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Putin lands with N-energy, business on mind

Putin's arrival will recast time-tested ties between a resurgent Russia and India with renewed focus on nuclear energy.

india Updated: Jan 24, 2007 15:39 IST

President Vladimir Putin arrives in the capital on Thursday on a two-day visit that will recast time-tested ties between a resurgent Russia and India with renewed focus on business ties and nuclear energy.

Putin will be chief guest at the Republic Day parade Friday - an honour that will underline India's keen desire to cement traditional ties with Russia which has reinvented itself as an energy power riding high on a nearly trillion dollar economy.

This will be Putin's fourth visit to India and mark the seventh annual summit between the two countries, which signed a strategic partnership agreement seven years ago.

A multi-billion dollar deal on four additional nuclear reactors at the Kudankulam nuclear power plant in Tamil Nadu is one of the highlights of Putin's trip. It will signal the first-mover advantage of Russia in enhancing civil nuclear cooperation with India after the 45-nation Nuclear Suppliers Group (NSG) amends its guidelines.

Besides civil nuclear energy, the two countries are expected to ink around eight agreements after talks between Prime Minister Manmohan Singh and Putin Thursday afternoon.

This will include agreements on setting up a joint venture in the power sector, the purchase of a new generation Mig aircraft, the joint production of a multi-role transport aircraft (MTA), the setting up of a technology transfer centre in Moscow and a pact on operationalising GLONASS, a global satellite-based navigation system.

Putin will meet top business leaders of India the same evening.

He is likely to showcase Russia's attractiveness as an investment destination and signal a relaxation of the visa regime, especially for businessmen - a key hurdle to multiplying bilateral trade from nearly $3 billion to $10 billion by 2010, Russian embassy sources said.

The focus will be on re-energising an old relationship in the context of India's new warming of ties with the US.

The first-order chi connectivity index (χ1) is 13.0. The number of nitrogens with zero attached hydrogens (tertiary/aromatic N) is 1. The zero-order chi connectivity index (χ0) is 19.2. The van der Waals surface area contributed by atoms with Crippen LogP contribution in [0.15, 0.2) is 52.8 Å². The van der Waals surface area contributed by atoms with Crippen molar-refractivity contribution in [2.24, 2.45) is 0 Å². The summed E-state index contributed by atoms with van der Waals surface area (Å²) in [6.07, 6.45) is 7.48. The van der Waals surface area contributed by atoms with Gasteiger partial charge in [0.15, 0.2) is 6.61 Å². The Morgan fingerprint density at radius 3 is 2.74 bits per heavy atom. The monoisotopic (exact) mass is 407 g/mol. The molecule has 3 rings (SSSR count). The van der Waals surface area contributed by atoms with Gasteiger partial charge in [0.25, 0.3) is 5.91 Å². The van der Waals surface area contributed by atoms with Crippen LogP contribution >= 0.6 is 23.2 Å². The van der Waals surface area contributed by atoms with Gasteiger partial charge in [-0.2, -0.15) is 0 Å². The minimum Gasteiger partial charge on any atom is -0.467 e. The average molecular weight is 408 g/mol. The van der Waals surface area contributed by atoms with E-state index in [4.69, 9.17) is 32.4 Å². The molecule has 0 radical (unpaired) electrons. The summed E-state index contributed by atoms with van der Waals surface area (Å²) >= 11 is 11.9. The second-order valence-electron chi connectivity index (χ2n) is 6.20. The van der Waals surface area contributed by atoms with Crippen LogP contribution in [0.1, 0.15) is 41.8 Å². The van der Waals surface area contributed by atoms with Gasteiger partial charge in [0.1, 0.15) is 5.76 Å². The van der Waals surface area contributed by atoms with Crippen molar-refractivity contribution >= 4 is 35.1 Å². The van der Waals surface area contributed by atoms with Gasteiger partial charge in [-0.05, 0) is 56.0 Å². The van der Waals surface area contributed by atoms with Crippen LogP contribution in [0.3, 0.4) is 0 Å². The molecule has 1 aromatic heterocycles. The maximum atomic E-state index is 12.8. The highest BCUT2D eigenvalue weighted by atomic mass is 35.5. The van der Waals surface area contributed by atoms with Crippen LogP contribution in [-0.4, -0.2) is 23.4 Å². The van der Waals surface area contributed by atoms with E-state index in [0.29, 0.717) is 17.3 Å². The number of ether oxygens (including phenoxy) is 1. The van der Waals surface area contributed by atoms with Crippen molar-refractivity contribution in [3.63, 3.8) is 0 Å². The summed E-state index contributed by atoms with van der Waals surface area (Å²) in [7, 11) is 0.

Putin's visit could well prove to be a milestone and invigorate the strategic partnership on global issues like UN reforms, counter-terrorism and fighting a resurgent Taliban in Afghanistan.

"In many ways, it's a new Russia. It's time to come out of stereotypes created about Russia by Western commentaries," India's Ambassador to Russia Kanwal Sibal said.

"Russia is now globalising and integrating into the global mainstream. The potential for giving new content to strategic ties and enhancing trade and investment is huge," Sibal underlined.

Agrees Ajai Patnaik, a Russia expert at Jawaharlal Nehru University here:

"We should look at new realities in contemporary Russia. India and Russia could play a key role in reshaping the world order."

Nowhere is the potential more evident than in the area of civil nuclear cooperation where Russia is helping India build two 1,000-megawatt units at the Kudankulam nuclear plant.

Russian atomic energy agency chief Sergei Kiriyenko, who will join Putin's delegation on Thursday, has said that fuel for the first reactor would reach the site later this year.

Russian Deputy Prime Minister and Defence Minister Sergei Ivanov, who arrived in India earlier this week, announced in Bangalore Monday that an agreement will be signed on the construction of additional reactors and also the construction of atomic stations at new sites in India. A declaration of intent on civil nuclear cooperation is also likely to be signed Thursday.

Having known Russia up close, Sibal pointed to Russia's emergence as a major energy power and its huge foreign exchange reserves, estimated to be around $300 billion, to underline a "new convergence of interests" between New Delhi and Moscow.

"Russian-Indian relations give a strategic advantage to both. India's relations with Russia are a critical aspect of India's role in the international political system and have deep domestic implications for both India and Russia," says Anuradha M Chenoy of JNU.

Russia could also be crucial to India's energy security. ONGC Videsh, the overseas arm of the Indian national oil major, has invested over $2 billion in the Sakhalin-I oil block in Russia. Moscow is also keen on Indian investment in the Sakhalin III oil and gas project and the development of the Vankor oil and gas fields in Russia's Far East.

In the defence sector, the two countries are poised to move from a buyer-seller relationship to co-production of vital hardware. The two sides will discuss expansion of military ties, including the development of a fifth generation fighter aircraft, when Ivanov meets his Indian counterpart AK Antony on Wednesday.

After watching the Republic Day parade in the heart of the Indian capital, Putin will fly back to Moscow Friday evening.